23. The next witness called was Adrian Browne whom we were satisfied was very experienced in dealing with ponies which he had owned since he was a child.  He said he was the owner of Man About Town who was a successful horse who had won a couple of times before he won a race at Magheraboy and that he was not the same horse as Cybersnow (USA).  He said he would go all around Donegal going to different places each week.

24. Mr Browne dealt with the issue of micro chipping ponies and the manner in which it is done which, of course, lacks the detail and precision of micro chipping conducted under the auspices of the Governing Bodies.  He also dealt with the photographs of the horses on which really there was no contest – that is to say that there is no contest that the photographs were taken and that they represented the winner in Galway and the winner in Magheraboy were two similar horses, which the defence claimed were Cybersnow (USA) and Man About Town photographed together.  The Turf Club did not and would not accept this.

25. It should be noted that a previous witness had indicated that a horse could actually have more than one microchip.  All the systems seem somewhat uncertain.  Mr Browne then dealt with his failure to meet with Jimmy Johnson the Turf Club’s security officer.  Mr Browne forcefully said that the statement made by Jimmy Johnson that he had arrangements to make to meet with Adrian Browne were lies.  He refused to meet with Jimmy Johnson and telephoned that message as evidence to this effect.  At question 39, however, Mr Browne gives an extraordinary explanation for failing to meet with Mr Johnson.  He says that the main reason he didn’t show the Turf Club the horse was Mr Johnson and Mr Healy were travelling to Donegal.  Mr Healy had been a family friend of my family for years and he thought out of courtesy he could have rang me.  He couldn’t understand why a man sitting in the car working for the Turf Club couldn’t contact me.  He said that that was the reason he didn’t co-operate with the Turf Club and for no other reason.  He was hurt by it because he had met Mr Healy and his wife in Sligo.  He says that if Martin Healy who knew him well had gone to talk to him there would have been no problem.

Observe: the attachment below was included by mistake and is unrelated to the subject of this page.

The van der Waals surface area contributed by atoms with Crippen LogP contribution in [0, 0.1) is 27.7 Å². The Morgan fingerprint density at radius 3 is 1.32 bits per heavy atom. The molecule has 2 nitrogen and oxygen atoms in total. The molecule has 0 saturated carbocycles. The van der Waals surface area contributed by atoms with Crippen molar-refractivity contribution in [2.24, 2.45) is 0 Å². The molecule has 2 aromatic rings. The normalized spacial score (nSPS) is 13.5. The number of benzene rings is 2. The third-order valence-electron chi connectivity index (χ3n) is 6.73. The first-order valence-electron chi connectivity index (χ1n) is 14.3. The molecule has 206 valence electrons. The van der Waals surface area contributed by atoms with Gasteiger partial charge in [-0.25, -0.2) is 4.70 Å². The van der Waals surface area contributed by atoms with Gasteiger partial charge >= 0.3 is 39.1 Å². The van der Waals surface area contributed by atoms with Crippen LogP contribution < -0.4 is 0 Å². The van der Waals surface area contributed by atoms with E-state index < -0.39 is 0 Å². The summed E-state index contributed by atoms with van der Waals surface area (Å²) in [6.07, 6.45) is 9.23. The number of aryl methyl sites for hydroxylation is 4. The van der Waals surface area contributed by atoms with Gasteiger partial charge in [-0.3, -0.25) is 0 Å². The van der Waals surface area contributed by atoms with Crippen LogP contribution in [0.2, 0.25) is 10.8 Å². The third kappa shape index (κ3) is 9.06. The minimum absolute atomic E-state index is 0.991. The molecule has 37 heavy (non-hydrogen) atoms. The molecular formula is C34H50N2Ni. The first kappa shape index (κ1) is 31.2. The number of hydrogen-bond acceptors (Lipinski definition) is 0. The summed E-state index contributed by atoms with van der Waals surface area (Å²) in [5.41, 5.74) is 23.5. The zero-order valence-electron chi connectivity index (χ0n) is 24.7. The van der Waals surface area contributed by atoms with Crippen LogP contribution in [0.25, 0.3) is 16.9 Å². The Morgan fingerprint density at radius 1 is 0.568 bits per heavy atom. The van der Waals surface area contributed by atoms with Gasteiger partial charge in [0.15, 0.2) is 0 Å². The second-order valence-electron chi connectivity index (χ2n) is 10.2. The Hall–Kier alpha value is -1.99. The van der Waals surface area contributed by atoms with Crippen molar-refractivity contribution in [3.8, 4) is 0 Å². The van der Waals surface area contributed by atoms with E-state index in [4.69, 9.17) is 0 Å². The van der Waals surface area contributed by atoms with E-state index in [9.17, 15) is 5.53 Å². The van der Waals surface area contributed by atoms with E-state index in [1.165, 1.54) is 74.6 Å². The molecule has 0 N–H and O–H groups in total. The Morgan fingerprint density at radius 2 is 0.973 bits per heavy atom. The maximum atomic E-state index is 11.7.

26. Before the meeting in Sligo it was twenty years since he had met him, and thus, this seems to us to be an extraordinary explanation.

27. He indicated that he did not have a passport for Man About Town as he did not have a passport for many of his horses.